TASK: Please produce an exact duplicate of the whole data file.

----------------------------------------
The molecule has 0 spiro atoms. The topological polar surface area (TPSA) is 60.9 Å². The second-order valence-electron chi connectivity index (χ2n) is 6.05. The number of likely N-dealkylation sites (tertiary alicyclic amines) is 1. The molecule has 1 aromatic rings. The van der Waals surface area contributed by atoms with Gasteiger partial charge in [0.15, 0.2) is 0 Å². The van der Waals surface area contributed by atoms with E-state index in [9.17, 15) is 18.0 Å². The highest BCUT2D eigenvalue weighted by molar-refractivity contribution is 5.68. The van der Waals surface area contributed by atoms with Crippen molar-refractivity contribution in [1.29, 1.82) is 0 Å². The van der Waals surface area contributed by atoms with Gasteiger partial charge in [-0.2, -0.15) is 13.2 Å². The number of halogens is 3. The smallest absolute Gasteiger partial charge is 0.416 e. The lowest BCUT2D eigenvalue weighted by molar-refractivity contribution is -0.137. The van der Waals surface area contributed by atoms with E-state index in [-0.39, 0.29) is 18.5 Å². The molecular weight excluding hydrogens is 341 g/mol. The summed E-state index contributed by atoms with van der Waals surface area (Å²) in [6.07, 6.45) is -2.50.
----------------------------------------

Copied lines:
The molecule has 0 spiro atoms. The topological polar surface area (TPSA) is 60.9 Å². The second-order valence-electron chi connectivity index (χ2n) is 6.05. The number of likely N-dealkylation sites (tertiary alicyclic amines) is 1. The molecule has 1 aromatic rings. The van der Waals surface area contributed by atoms with Gasteiger partial charge in [0.15, 0.2) is 0 Å². The van der Waals surface area contributed by atoms with E-state index in [9.17, 15) is 18.0 Å². The highest BCUT2D eigenvalue weighted by molar-refractivity contribution is 5.68. The van der Waals surface area contributed by atoms with Crippen molar-refractivity contribution in [1.29, 1.82) is 0 Å². The van der Waals surface area contributed by atoms with Gasteiger partial charge in [-0.2, -0.15) is 13.2 Å². The number of halogens is 3. The smallest absolute Gasteiger partial charge is 0.416 e. The lowest BCUT2D eigenvalue weighted by molar-refractivity contribution is -0.137. The van der Waals surface area contributed by atoms with E-state index in [-0.39, 0.29) is 18.5 Å². The molecular weight excluding hydrogens is 341 g/mol. The summed E-state index contributed by atoms with van der Waals surface area (Å²) in [6.07, 6.45) is -2.50.